It has been almost a year since I wrote about synthetic identity fraud and a then-new federal U.S. law intended to curb it. While a lot of work has been done since then, not much of it has made headlines.
A refresher: In May 2018, Congress enacted a law directing the U.S. Social Security Administration to build a system to connect with financial institutions that is capable of verifying in real time whether a given name, date of birth and Social Security number are a match with what the SSA has on file. Since SIF starts with a criminal attempting to use valid SSNs paired with other fabricated bits of personal information to create a new credit file, the idea is that by empowering financial institutions with a tool to make this validation when it receives an application for a credit product, this type of identity fraud can be stopped before it impacts consumers.
So, what has happened since then? For starters, awareness of SIF has skyrocketed, which is generally a good thing since it is considered the fastest-growing form of financial crime in the U.S. Recognizing that, the Federal Reserve published a paper highlighting the issue, and vendors of anti-fraud and digital identity services have ramped up their offerings and educational efforts significantly over the past year.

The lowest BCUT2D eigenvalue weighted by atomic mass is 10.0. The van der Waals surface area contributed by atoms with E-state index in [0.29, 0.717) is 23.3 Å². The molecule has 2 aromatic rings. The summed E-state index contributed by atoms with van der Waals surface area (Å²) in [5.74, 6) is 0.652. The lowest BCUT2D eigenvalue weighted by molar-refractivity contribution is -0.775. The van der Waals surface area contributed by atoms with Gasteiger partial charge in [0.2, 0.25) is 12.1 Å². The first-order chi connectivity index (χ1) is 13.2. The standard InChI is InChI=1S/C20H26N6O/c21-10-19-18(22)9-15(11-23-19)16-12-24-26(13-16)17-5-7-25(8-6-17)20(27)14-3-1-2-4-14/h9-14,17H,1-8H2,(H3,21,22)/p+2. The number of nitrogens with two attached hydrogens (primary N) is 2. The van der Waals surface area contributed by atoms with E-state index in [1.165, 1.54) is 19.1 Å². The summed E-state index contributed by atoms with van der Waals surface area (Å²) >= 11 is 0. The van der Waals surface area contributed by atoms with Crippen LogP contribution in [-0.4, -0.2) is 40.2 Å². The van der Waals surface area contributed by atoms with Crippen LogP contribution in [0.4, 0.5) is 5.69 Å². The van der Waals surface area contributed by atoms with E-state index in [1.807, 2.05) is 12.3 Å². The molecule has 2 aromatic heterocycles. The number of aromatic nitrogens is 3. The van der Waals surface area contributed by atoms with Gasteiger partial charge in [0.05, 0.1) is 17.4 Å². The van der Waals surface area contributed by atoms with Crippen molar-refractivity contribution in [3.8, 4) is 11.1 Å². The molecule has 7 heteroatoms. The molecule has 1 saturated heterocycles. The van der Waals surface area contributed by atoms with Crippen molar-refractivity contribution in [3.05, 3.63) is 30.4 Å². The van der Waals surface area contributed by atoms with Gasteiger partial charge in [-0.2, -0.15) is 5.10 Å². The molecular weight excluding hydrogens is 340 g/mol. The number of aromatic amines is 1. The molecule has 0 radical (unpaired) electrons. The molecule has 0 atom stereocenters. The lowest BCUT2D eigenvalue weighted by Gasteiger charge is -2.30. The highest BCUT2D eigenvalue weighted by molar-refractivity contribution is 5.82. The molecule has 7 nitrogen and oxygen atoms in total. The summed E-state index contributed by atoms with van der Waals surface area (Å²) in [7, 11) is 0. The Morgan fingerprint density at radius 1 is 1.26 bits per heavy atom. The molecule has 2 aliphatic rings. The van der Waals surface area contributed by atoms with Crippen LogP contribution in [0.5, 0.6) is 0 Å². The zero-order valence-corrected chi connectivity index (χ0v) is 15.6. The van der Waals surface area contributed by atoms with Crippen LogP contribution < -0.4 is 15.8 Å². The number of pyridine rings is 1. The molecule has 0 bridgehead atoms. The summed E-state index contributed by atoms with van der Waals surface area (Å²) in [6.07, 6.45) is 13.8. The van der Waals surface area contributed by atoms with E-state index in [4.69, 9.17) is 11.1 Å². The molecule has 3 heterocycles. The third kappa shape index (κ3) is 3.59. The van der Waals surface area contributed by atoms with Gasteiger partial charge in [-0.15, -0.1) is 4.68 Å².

But even the most sophisticated, machine learning–driven tools available to financial institutions are still missing the answer to the key question that only the SSA can provide with authority: Does the given SSN match the number in the SSA’s database?
Which brings us to the work the Consumer First Coalition and other stakeholders are doing to get the law implemented and the real-time verification system built. Our partner in this effort is the SSA, which is probably not the first federal agency that comes to mind when thinking of bank regulation. Understandably, there has been quite a bit of education for both sides: Over the last year, stakeholders have engaged in an in-depth discussion regarding applicable laws (with a heavy focus on the Electronic Signatures in Global and National Commerce Act and the privacy and security aspects of the Gramm-Leach-Bliley Act), bank operations and the intensive supervision conducted by regulators.